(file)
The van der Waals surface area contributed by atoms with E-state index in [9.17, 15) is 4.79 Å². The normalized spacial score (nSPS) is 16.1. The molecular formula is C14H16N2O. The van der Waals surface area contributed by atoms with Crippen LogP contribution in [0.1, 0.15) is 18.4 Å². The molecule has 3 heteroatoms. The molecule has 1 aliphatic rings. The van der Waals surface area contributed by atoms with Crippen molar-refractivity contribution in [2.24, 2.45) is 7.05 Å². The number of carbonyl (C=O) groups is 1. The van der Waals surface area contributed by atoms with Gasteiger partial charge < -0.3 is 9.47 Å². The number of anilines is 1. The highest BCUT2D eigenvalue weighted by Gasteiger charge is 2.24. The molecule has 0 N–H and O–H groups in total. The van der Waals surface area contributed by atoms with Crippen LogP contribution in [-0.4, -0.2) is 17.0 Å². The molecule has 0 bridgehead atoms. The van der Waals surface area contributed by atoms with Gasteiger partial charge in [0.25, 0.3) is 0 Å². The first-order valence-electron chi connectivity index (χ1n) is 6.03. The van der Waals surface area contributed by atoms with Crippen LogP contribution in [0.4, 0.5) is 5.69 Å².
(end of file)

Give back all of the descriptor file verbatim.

The van der Waals surface area contributed by atoms with E-state index in [9.17, 15) is 4.79 Å². The normalized spacial score (nSPS) is 16.1. The molecular formula is C14H16N2O. The van der Waals surface area contributed by atoms with Crippen LogP contribution in [0.1, 0.15) is 18.4 Å². The molecule has 3 heteroatoms. The molecule has 1 aliphatic rings. The van der Waals surface area contributed by atoms with Crippen molar-refractivity contribution in [2.24, 2.45) is 7.05 Å². The number of carbonyl (C=O) groups is 1. The van der Waals surface area contributed by atoms with Gasteiger partial charge < -0.3 is 9.47 Å². The number of anilines is 1. The highest BCUT2D eigenvalue weighted by Gasteiger charge is 2.24. The molecule has 0 N–H and O–H groups in total. The van der Waals surface area contributed by atoms with Crippen LogP contribution in [-0.4, -0.2) is 17.0 Å². The molecule has 0 bridgehead atoms. The van der Waals surface area contributed by atoms with Gasteiger partial charge in [0.25, 0.3) is 0 Å². The first-order valence-electron chi connectivity index (χ1n) is 6.03. The van der Waals surface area contributed by atoms with Crippen LogP contribution in [0.4, 0.5) is 5.69 Å².